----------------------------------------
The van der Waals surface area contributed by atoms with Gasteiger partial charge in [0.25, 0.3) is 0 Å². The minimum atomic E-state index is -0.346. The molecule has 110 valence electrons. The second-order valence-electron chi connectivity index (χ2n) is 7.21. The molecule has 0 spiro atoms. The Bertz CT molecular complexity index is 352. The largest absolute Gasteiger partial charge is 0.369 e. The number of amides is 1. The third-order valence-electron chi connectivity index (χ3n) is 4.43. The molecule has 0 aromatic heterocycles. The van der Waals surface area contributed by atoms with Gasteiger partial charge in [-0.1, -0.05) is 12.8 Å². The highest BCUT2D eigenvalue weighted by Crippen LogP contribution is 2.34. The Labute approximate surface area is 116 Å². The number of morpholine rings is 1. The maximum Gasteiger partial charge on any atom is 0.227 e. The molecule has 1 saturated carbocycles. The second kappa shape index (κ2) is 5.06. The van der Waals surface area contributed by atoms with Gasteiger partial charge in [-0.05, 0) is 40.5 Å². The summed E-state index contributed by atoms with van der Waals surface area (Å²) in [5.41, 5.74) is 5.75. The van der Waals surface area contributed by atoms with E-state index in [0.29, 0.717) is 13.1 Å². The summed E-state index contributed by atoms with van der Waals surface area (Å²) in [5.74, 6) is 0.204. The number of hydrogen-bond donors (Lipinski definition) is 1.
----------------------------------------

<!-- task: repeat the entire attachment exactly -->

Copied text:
The van der Waals surface area contributed by atoms with Gasteiger partial charge in [0.25, 0.3) is 0 Å². The minimum atomic E-state index is -0.346. The molecule has 110 valence electrons. The second-order valence-electron chi connectivity index (χ2n) is 7.21. The molecule has 0 spiro atoms. The Bertz CT molecular complexity index is 352. The largest absolute Gasteiger partial charge is 0.369 e. The number of amides is 1. The third-order valence-electron chi connectivity index (χ3n) is 4.43. The molecule has 0 aromatic heterocycles. The van der Waals surface area contributed by atoms with Gasteiger partial charge in [-0.1, -0.05) is 12.8 Å². The highest BCUT2D eigenvalue weighted by Crippen LogP contribution is 2.34. The Labute approximate surface area is 116 Å². The number of morpholine rings is 1. The maximum Gasteiger partial charge on any atom is 0.227 e. The molecule has 1 saturated carbocycles. The second kappa shape index (κ2) is 5.06. The van der Waals surface area contributed by atoms with Gasteiger partial charge in [-0.05, 0) is 40.5 Å². The summed E-state index contributed by atoms with van der Waals surface area (Å²) in [5.41, 5.74) is 5.75. The van der Waals surface area contributed by atoms with E-state index in [0.29, 0.717) is 13.1 Å². The summed E-state index contributed by atoms with van der Waals surface area (Å²) in [5.74, 6) is 0.204. The number of hydrogen-bond donors (Lipinski definition) is 1.